U.N. May Probe Lebanese Prime Minister Murder
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The United Nations Security Council is deciding whether to establish an international tribunal to try suspects in the 2005 assassination of a former Lebanese prime minister. The government has been unable to break a domestic political deadlock over establishing that court, so now the UN is poised to get into the tricky world of Lebanese politics, as NPR's Michele Kelemen reports.
MICHELE KELEMEN: In a letter to the U.N. secretary general this week, Lebanese Prime Minister Fouad Siniora said he's reached a dead end. The speaker of parliament, he explained, refused to convene a session to formally set up the tribunal.
The United States says the Security Council precedent this month and Ambassador Zalmay Khalilzad is promising to respond quickly to establish the court.
Ambassador ZALMAY KHALILZAD (U.S. Ambassador to the United Nations): We should have a draft resolution - if not late Friday, sometime early next week.
KELEMEN: What precisely the Security Council resolution will say is still being debated among the experts, he says. The U.S. wants to give U.N. Secretary General Ban Ki-moon some real flexibility in case Lebanese parties can't agree on the next steps - where to hold the tribunal or how to fund it. Ban Ki-Moon has said the Security Council should follow up on the letter from Lebanon's prime minister.
Secretary General BAN KI-MOON (United Nations): As a matter of principle, there should be no impunity for the perpetrators for political assassinations.
KELEMEN: The stage is set for some tough negotiations, though. U.N. investigators have implicated Lebanese and Syrian officials in the murder of Hariri. And the issue of the tribunal has been a divisive one between the current Lebanese government and the Syrian-backed Hezbollah.
A spokeswoman for the Russian ambassador to the United Nations says the tribunal should be supported by all parties in Lebanon, and the Security Council shouldn't be backing one side or another.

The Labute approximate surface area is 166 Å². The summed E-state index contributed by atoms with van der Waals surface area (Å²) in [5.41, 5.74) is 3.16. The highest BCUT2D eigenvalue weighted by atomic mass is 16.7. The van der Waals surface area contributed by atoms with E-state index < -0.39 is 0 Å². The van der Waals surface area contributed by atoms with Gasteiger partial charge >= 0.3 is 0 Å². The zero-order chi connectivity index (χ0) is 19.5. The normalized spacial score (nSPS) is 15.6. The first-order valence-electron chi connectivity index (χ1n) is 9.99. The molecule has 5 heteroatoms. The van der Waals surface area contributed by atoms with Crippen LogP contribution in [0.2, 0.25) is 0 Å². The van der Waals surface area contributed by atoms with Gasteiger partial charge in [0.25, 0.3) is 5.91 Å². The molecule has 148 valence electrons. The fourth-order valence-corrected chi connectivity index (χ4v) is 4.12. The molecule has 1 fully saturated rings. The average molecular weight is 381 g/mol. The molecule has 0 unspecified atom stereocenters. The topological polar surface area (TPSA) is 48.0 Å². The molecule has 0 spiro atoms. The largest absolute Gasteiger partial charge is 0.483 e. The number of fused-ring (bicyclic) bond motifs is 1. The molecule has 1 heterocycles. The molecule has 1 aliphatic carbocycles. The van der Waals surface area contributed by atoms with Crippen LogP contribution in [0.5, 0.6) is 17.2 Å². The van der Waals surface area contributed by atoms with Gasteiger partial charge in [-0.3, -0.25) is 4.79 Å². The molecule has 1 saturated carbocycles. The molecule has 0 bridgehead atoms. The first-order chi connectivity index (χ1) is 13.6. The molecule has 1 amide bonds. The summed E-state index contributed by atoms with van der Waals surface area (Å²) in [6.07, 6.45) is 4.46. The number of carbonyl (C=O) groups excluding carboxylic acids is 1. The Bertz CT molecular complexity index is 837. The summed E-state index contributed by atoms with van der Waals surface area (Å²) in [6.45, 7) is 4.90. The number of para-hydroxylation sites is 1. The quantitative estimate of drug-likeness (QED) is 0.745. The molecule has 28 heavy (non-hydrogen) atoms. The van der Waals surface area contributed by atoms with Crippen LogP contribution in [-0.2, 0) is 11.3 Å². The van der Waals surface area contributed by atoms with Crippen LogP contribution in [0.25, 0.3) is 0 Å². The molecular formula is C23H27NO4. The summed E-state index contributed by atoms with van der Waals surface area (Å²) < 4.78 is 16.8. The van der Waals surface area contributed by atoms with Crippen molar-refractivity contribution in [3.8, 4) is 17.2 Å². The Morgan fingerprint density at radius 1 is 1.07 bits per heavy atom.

Flynt Leverett of the New America Foundation says there are political risks to U.N. action.
Dr. FLYNT LEVERETT (Senior Fellow, New America Foundation): If you push for this under U.N. auspices without a prior political agreement in Lebanon, you're really risking further polarization of an already quite strained political environment.
KELEMEN: Leverett, a former White House aide, says the Bush administration has never been realistic enough in its understanding of Lebanese politics. He also thinks the U.S. has romanticized the 2005 uprising that forced Syrian troops out.
Dr. LEVERETT: The administration believes that getting Syrian troops out of Lebanon in the wake of Prime Minister Hariri's assassination two years ago is one of its major successes in the region. And it's determined to see it through.
KELEMEN: And that means setting up the tribunal as quickly as possible. Ambassador Khalilzad says he's heard the debate about all the risks, and he's decided the tribunal is the best way forward.
Ambassador KHALILZAD: Some involved in the region and in Lebanon have said as much that it's going to destabilize the situation and lead to more violence. On the other side, of course, is that if you don't do the tribunal, there are risks as well.
KELEMEN: Khalilzad says Lebanon faces a greater threat in the long run if those involved in the car bombing that killed Rafik Hariri in 2005 are not brought to justice.
Mr. KHALILZAD: Doing it will hopefully deter such actions in the future in Lebanon and elsewhere.
KELEMEN: And he says despite all the concerns, the prospects are improving for the Security Council to set up the tribunal.
Michele Kelemen, NPR News, Washington.
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